Berkeley was the only plc house builder to raise its applications in 2002 with one-third made in the capital. It puts the increase in applications down to building more homes for key workers, such as teachers and nurses, which is what London mayor Ken Livingstone and the Government want.
Yet the City is marking down firms that are overexposed to an overheating market and Merrill Lynch, for one, does not favour Berkeley.
Berkeley chairman Roger Lewis admitted the aims of the public sector do not always match with those of the plc house builders. He said: 'If a local authority wants 50 per cent affordable housing on a site and it does not stack up financially, there can be a divergence.'
The survey shows that applications fell a quarter in London last year but the biggest drop came in the southwest - another region in danger of overheating.
The Nationwide Building Society is among the more bullish forecasters but group economist Alex Bannister admitted: 'At a localised level it is highly likely that we will see price falls around the UK, even if these are not sustained for a prolonged period.'
Plc house builders routinely quote land banks in results presentations that are far in excess of the applications shown in Glenigan's figures.
Bellway, for example, has a landbank of 17,400 'consented plots' yet only submitted detailed applications for 3,051 units in 2002, enough to last six months at its current build rate.
House builders claim this discrepancy is due to many plots being approved in principle but waiting on legal agreements such as planning gain, which can be a lengthy process.
They also point out that many plots in landbanks are only outline approvals. Yet firms have three years to apply for detailed approval on sites with outline consent.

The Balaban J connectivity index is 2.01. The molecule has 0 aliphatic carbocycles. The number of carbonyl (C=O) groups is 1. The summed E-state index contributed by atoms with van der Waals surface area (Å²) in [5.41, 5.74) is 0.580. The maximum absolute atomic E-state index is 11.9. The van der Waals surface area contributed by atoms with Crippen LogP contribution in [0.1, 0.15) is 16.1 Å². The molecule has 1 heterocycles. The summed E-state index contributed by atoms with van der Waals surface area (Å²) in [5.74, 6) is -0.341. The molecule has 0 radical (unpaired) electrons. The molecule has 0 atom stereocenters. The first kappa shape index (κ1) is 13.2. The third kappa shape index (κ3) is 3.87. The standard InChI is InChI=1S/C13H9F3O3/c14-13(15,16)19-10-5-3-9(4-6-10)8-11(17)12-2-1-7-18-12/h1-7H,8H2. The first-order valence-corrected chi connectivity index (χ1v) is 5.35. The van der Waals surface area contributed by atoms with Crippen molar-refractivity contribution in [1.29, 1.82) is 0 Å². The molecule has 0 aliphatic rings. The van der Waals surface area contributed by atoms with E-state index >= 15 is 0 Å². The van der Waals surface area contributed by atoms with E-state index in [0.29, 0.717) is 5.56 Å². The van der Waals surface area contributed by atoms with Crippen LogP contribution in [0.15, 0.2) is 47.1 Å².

Crucially, the figures reveal there has not been a gradual slowdown in detailed applications as red tape strangles the house builders, but a sudden slump.
The drop between 2000 and 2001 was just 2.6 per cent before a 21 per cent crash in 2002. So does this suggest house builders delaying their applications for detailed approvals in areas in danger of overheating?
It is an awkward question, but Crest Nicholson chief executive John Callcutt admitted: 'There is an element of conservation among volume house builders but it's not on the scale that people think.
'There are often thousands of reasons why land in a land bank cannot be developed. If they are hoarding plots, it is because they have no confidence in the system and the supply of new land.'
House builders, unlike the Government, are businesses and most claim they need land banks of around three years to plan adequately.
Many firms insist that they start immediately on any scheme given planning approval but this is not strictly true.
McCarthy & Stone, a retirement home specialist and plc, stopped work on new schemes after the September 11 terrorist attack and fears about the state of the world economy.
Chief executive Keith Lovelock explained: 'We deferred starting on a number of new sites until we were happy the market would pick up, which took a couple of months.'
Construction News' survey suggests an element of hoarding so, when the Government - as it has promised - loosens the red tape weighing down house builders, there should be a sudden surge in detailed applications.
If not, that will only bear out the sceptics' theories, who insist house builders restrict supply to keep prices buoyant.
Until then, homebuyers and the building industry look likely to pay the price as new housing work begins to tail off yet again.